Radicals are also known as roots, which are the reverse of exponents. With exponents, you raise a number to a certain power. With roots or radicals, you break down the number. Radical expressions can contain numbers and/or variables. To simplify a radical expression, you must first factor the expression. A radical is simplified when you can not take out any other roots.
Simplifying Radical Expressions With No Variables
Identify the parts of a radical expression. The check-mark like symbol is called the "radical" or "root" symbol. The numbers and variables under the symbol are called the "radicand". If there is a small number outside the check mark, that is called the "index". Every root except a square root has an "index". For example, a cubed root would have a small three outside the radical symbol and that three is the "index" of the cubed root.
Factor the "radicand" so that at least one factor has a perfect square. A perfect square exists when one number times itself equals the "radicand". For example, with the square root of 200, you could factor it out to the "square root of 100 times the square root of 2". You could also factor it out to "25 times 8", but you would need to take that one step further since you could break "8" into "4 times 2".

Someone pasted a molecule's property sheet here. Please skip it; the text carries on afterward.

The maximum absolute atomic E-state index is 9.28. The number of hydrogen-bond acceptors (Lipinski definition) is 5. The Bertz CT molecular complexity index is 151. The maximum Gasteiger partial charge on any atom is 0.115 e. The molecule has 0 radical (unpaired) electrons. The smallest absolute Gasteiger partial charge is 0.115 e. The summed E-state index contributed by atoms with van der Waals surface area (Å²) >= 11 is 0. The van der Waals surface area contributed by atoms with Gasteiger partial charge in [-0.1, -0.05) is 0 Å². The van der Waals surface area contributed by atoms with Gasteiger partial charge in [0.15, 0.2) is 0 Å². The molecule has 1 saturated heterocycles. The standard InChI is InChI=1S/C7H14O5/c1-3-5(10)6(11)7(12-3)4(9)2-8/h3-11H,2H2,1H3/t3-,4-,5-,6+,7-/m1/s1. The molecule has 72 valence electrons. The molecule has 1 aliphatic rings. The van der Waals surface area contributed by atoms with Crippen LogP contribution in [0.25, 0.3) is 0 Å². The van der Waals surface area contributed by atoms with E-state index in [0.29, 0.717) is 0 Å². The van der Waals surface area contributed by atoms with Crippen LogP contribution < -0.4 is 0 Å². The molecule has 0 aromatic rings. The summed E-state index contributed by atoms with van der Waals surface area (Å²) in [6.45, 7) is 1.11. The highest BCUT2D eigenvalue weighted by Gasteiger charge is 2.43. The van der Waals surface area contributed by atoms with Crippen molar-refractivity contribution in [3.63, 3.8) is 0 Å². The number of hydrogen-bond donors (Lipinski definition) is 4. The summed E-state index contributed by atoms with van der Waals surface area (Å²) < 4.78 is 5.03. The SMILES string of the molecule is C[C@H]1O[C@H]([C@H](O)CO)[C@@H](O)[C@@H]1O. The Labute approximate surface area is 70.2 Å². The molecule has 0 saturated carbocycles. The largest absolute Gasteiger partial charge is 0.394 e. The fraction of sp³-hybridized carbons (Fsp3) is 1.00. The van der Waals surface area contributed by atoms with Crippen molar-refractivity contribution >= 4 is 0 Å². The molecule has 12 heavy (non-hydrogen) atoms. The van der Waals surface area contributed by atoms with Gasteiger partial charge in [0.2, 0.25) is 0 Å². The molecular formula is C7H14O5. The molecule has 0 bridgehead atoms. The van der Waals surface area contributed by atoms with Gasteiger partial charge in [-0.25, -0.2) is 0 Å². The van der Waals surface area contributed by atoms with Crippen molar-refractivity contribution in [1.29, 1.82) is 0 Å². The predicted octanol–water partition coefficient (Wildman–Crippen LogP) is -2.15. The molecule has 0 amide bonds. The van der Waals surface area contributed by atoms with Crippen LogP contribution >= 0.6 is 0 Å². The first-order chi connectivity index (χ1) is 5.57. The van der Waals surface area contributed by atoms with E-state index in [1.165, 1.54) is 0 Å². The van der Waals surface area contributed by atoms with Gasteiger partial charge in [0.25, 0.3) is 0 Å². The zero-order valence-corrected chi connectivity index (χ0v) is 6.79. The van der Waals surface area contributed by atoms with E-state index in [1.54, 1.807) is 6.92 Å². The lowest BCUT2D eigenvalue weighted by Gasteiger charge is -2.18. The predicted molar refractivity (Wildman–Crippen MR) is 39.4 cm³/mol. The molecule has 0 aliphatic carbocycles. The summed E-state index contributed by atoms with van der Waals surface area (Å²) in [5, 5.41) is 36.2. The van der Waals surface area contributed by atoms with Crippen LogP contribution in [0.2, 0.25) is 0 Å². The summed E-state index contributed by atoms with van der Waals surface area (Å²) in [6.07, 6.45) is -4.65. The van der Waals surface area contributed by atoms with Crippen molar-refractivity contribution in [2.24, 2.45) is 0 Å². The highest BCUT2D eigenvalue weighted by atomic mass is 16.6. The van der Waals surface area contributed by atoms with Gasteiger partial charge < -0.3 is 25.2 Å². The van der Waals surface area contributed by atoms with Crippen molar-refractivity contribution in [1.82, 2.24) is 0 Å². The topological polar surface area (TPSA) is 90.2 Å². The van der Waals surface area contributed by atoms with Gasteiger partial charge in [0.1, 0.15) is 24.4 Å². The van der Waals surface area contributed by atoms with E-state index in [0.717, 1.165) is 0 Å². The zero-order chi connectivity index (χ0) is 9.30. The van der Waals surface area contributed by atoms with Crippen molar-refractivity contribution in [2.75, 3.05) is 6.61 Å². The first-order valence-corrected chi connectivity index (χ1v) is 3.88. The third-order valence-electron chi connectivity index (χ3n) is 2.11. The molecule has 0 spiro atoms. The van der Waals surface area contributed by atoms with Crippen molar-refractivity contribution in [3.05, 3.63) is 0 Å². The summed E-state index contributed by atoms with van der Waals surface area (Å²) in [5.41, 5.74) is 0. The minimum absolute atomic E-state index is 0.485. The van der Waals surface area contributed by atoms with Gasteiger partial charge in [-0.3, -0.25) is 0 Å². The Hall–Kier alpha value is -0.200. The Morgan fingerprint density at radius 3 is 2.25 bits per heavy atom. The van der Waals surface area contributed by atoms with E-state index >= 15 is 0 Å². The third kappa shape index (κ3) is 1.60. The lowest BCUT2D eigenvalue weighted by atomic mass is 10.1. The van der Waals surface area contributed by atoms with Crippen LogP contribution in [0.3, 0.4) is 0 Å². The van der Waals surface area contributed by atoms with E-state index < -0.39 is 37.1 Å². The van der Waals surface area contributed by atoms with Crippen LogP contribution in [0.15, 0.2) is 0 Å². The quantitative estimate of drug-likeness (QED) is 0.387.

Figure out the square root of the factor that has a perfect square. In the example, the square root of 100 is 10. The 2 does not have a square root.
Rewrite your simplified radical as "10 square root of 2". If the index is a number other than a square root, you have to find that root. For example, the cubed root of 128 is factored out as the "cubed root of 64 times the cubed root of 2". The cubed root of 64 is 4, so your new expression is "4 cubed root of 2".
Simplifying Radical Expressions With Variables
Factor out the radicand, including variables. Use the example, the cubed root of “81a^5 b^4.”
Factor 81 so that one of the factors has a cubed root. At the same time, separate the variables so that they are raised to the third power. The example is now the cubed root of “27a^3 b^3” times the cubed root of “3a^2 b.”
Figure out the cubed root. In the example, the cubed root of 27 is 3 because 3 times 3 times 3 equals 27. You can also remove the exponents from the first factor because the cubed root of something raised to the third power is one.
Rewrite your expression as “3ab” cubed root of “3a^2b.”
Combine any radicals with the same index number by multiplying or dividing. For example, the cubed root of 3 times the cubed root of 2 becomes the cubed root of 6. The square root of 50 over the square root of 5 becomes the square root of 10.